The Consumer Financial Protection Bureau was created in 2010 to help protect American consumers against bad corporate practices. But Democratic lawmakers believe the agency has taken a turn under President Donald Trump.
This week, House Democrats began looking into a recent decision by the agency to delay a rule on payday lending.
“This committee will not tolerate the Trump Administration’s anti-consumer actions,” Rep. Maxine Waters said at a hearing that looked into the issue, among others, on Thursday.
Payday lenders typically offer small loans to borrowers who are required to pay them back in a short amount of time. The loans can come with annual interest rates of 300% or more, according to the CFPB’s own data. More than 80% of payday loans are rolled over into another loan within two weeks, meaning the borrower is adding to their debt before they’ve paid off the initial loan.
The rule, first introduced under President Barack Obama and finalized in 2017, would have required payday lenders to take steps to make sure borrowers can afford the loans they’re taking out.
But in February, CFPB head Kathy Kraninger, a Trump appointee, proposed changes that would substantively undo the rule, which was supposed to go into effect in August. Instead, agency officials said they planned to rescind that requirement and delay the rest of the rule until 2020.
Waters also asked whether Kraninger had received orders from President Donald Trump or Mick Mulvaney, the first head of the CFPB under Trump. Kraninger said she has not taken instructions from either man and defended the bureau’s new direction, saying in her first testimony before Congress as director that the CFPB’s actions were within its purview.
“Protection of consumers and the mission of this agency is at the heart of every decision that I will make and certainly has been at the heart of every decision I have made thus far,” she said on Thursday.
The bureau said there was “insufficient evidence” the payday lending rule was needed to protect consumers. It also said the rule would reduce competition in the lending industry and reduce access to credit for consumers who use payday loans.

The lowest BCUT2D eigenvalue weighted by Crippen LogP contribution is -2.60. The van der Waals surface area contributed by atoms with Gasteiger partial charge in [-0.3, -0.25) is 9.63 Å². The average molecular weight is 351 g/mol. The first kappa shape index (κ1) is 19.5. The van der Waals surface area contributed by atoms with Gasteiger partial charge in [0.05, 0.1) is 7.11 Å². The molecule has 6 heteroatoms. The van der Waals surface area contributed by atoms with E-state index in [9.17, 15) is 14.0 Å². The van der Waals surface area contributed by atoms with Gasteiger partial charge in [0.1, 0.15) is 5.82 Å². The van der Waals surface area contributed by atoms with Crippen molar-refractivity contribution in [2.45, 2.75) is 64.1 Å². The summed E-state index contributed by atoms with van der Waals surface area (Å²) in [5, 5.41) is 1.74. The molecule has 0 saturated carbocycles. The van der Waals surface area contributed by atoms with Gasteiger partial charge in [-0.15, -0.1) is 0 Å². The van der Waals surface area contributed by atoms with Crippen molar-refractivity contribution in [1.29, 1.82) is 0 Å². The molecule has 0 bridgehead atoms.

About 12 million people take out these loans each year. The lenders say their industry helps low-income people who might not have access to loans at traditional banks. But consumer advocates say these lenders target vulnerable communities and that payday loans can easily trap borrowers in cycles of debt.
Research has often backed up these concerns. Payday lenders concentrate in neighborhoods with higher minority populations, higher poverty rates and lower rates of education, according to a 2015 study in International Advances in Economic Research. A report from the Center for Responsible Lending that examined payday lenders in Florida also found that areas where minorities live were more than twice as likely to have payday lenders as white neighborhoods. And a 2016 study from the Federal Reserve found that while payday loans can help some families in extreme situations (such as natural disasters), overall “access to payday credit reduces well-being.”
At the House Financial Services hearing on Thursday, other witnesses spoke about the people who are often affected by payday loans and their concerns that the CFPB is no longer working to help those Americans.
“It is well documented that payday and car title loans create a deliberate debt trap that locks the borrowers into long-term debt because they cannot afford to repay the high-cost loan,” Linda Jun of the Americans for Financial Reform advocacy group said in her written testimony. “The 2019 proposal rests on the false premise that the 2017 rule was not supported by the evidence, when in fact the CFPB has simply chosen to listen to the payday lenders defending their own predatory business model rather than the extensive evidence gathered through its own rulemaking, supervision, and enforcement.”
Hilary Shelton from the NAACP had similar criticisms for the bureau.
“It was the job of the CFPB to educate and protect consumers from experiencing again the horrors that lead to the economic collapse of 2008. This was especially important to groups like ours and the people we serve and represent who were targeted by unscrupulous lenders,” she said in her testimony. “Today, unfortunately, the CFPB is but a shell of its former, vibrant, self. In just two years, Congress and the current Administration have neutered the CFPB and in doing so, they have dramatically decreased the few protections we were able to gain.”
Outside the hearing, a person dressed in a shark and told passersby that Kraninger was “a great friend to payday loan sharks,” according to a reporter from American Banker.
The reconsidering of this payday-lending rule is just the latest move by the CFPB to reverse course from agency actions started during the Obama Administration. When Mulvaney took over the bureau under President Donald Trump, it began to reconsider the rule and has dropped multiple lawsuits against payday lenders in the last year.
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